Thus, economists of the Austrian school worked out of a framework of imperfect knowledge. “[T]he Mises-Hayek understanding of markets emphasizes that, at any moment, markets are pervaded by widespread mutual ignorance on the part of market participants,” explains Kirzner.10 According to Ebeling, “the Austrian emphasis on the fact that all choice and action is undertaken with imperfect knowledge and under conditions of uncertainty means that outcomes will always contain elements not expected or planned for by the actors themselves” (emphasis original).11
These statements of human ignorance, however, do not imply the inevitability of chaos. “Neither the admitted unknowability of the future nor the admitted human propensity to err, nor any combination of the two, is able totally to frustrate human efforts to act rationally for the uncertain future,” explains Kirzner.12 How coordination is possible in the face of such ignorance and uncertainty thus becomes the focus of study for Austrian economists.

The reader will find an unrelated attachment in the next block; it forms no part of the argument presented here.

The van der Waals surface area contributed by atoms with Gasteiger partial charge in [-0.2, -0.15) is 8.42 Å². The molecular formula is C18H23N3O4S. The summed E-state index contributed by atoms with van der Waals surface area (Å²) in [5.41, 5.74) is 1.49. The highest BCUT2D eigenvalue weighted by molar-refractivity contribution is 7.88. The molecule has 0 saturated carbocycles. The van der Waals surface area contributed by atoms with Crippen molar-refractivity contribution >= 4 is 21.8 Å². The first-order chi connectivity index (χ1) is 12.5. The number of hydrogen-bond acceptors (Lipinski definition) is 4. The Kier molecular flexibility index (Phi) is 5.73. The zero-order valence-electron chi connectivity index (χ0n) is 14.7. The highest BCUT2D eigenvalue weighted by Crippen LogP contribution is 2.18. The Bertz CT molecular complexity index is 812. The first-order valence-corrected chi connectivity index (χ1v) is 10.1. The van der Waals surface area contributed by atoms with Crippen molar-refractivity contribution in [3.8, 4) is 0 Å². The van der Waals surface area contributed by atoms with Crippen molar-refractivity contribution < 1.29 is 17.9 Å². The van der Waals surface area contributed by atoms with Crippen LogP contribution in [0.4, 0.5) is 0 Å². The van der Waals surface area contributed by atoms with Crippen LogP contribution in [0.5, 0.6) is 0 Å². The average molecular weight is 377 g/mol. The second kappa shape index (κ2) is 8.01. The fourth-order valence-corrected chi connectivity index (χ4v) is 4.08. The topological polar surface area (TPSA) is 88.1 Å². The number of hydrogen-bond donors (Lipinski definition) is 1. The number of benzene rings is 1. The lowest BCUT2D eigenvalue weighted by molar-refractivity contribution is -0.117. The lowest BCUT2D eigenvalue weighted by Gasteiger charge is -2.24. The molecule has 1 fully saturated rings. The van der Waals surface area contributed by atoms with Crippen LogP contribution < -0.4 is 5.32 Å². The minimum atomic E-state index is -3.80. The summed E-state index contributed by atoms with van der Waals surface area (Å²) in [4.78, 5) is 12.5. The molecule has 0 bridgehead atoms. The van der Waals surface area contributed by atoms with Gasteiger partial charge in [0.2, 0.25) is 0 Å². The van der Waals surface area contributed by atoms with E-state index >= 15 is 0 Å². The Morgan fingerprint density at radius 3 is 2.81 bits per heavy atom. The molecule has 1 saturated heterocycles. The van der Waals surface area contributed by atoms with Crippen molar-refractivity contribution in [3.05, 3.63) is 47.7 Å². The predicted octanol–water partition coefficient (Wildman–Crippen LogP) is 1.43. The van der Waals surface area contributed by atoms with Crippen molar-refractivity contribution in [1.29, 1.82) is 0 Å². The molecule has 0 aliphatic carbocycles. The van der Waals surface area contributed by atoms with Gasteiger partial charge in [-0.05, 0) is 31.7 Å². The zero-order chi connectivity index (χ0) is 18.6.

The answer came in the form of prices. Because knowledge is dispersed widely and often possessed tacitly, prices serve the function of gathering and relaying a huge volume of data in a readily comprehensible form.13 “Market prices are necessary for making possible understanding, calculation and subsequent human action,” states Emiel Wubben.14 According to Hayek, “Prices can act to co-ordinate the separate actions of different people in the same way as subjective values help the individual to co-ordinate the parts of his plan.”15